Your physician will likely begin your treatment with a stimulant – the initial treatment option for ADHD with a small dosage, then increase it regularly with the smallest amounts. For the majority of patients, stimulant drugs are fully effective the very first time they are taken once they are in the brain. Patients will experience all of the benefits as well as every side effect of the medication and dosage as soon as the first day.
This means that teens and adults can alter their dosage each day, if they wish to. Children are, however, lacking self-awareness and do not have the vocabulary to express the symptoms they experience. They require more time at each dose level to be able to determine the effect on this ADHD medication. Children of elementary age should consult their physician about a dose change not more than every 5-7 days to ensure that the views of both parents and an observer (like an educator at school) are incorporated into the decision to increase or decrease the dosage.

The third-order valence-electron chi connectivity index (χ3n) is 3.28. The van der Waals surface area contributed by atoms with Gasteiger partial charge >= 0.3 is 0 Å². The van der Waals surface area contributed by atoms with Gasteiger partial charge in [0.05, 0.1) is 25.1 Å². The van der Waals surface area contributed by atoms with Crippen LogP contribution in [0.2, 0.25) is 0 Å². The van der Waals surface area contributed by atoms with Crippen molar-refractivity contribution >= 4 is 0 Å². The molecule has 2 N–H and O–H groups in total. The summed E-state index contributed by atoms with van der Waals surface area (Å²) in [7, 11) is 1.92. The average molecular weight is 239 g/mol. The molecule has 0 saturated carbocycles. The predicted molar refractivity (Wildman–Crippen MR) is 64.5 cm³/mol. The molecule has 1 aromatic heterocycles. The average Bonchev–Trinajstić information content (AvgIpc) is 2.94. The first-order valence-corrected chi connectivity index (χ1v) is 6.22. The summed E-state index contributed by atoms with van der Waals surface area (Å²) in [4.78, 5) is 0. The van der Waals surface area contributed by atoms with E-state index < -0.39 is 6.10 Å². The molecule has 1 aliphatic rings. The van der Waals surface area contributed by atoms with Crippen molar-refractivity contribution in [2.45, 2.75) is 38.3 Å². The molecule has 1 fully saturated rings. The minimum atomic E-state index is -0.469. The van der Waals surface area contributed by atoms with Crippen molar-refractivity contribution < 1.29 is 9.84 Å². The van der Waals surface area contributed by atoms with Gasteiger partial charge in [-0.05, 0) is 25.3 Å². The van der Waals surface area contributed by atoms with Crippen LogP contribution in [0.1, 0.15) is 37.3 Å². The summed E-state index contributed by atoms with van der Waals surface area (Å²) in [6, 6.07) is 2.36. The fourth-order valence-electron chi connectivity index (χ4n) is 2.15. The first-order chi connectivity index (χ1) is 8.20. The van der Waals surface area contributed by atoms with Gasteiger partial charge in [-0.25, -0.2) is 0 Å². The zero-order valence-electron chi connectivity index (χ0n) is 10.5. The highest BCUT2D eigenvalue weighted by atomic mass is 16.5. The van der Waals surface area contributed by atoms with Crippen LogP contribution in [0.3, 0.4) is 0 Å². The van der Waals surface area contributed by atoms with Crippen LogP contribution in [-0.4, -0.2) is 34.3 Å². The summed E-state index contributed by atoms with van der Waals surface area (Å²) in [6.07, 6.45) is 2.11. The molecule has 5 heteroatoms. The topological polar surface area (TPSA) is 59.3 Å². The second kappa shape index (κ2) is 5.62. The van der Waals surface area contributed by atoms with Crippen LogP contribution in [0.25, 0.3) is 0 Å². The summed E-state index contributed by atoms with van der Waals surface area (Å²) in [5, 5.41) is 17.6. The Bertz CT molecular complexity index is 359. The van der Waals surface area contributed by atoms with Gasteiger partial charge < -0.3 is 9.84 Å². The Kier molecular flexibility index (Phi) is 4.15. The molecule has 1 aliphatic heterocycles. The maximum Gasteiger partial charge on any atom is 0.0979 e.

The doctor can continue to increase dosages of medication when the patient experiences noticeable improvement in all their desired symptoms, and has only minor adverse side consequences. If increasing the dosage does not produce any further improvement or improvement, then the prior lower dose will be the patients “sweet spot” dose. It’s the dose that offers the highest level of benefit without causing serious unwanted side negative effects. However, how do you know whether your health is improving?
How to Tell If Your ADHD Medication is Working: Scales and Tests
On a Scale of 1 to 10…
Without thinking too much about it consider putting you’re currently taking ADHD medication using the scale of 1-10 with one being terrible with no negative side effects – with 10 being the most effective you could imagine a drug ever functioning.
A lot of doctors ask a version of this question to patients. Patients need other self-appraisals to determine if the medication is working to alleviate symptoms. In general the goal is to get scores between 8-10. Nine is a great response to medications. The minimum acceptable score is seven.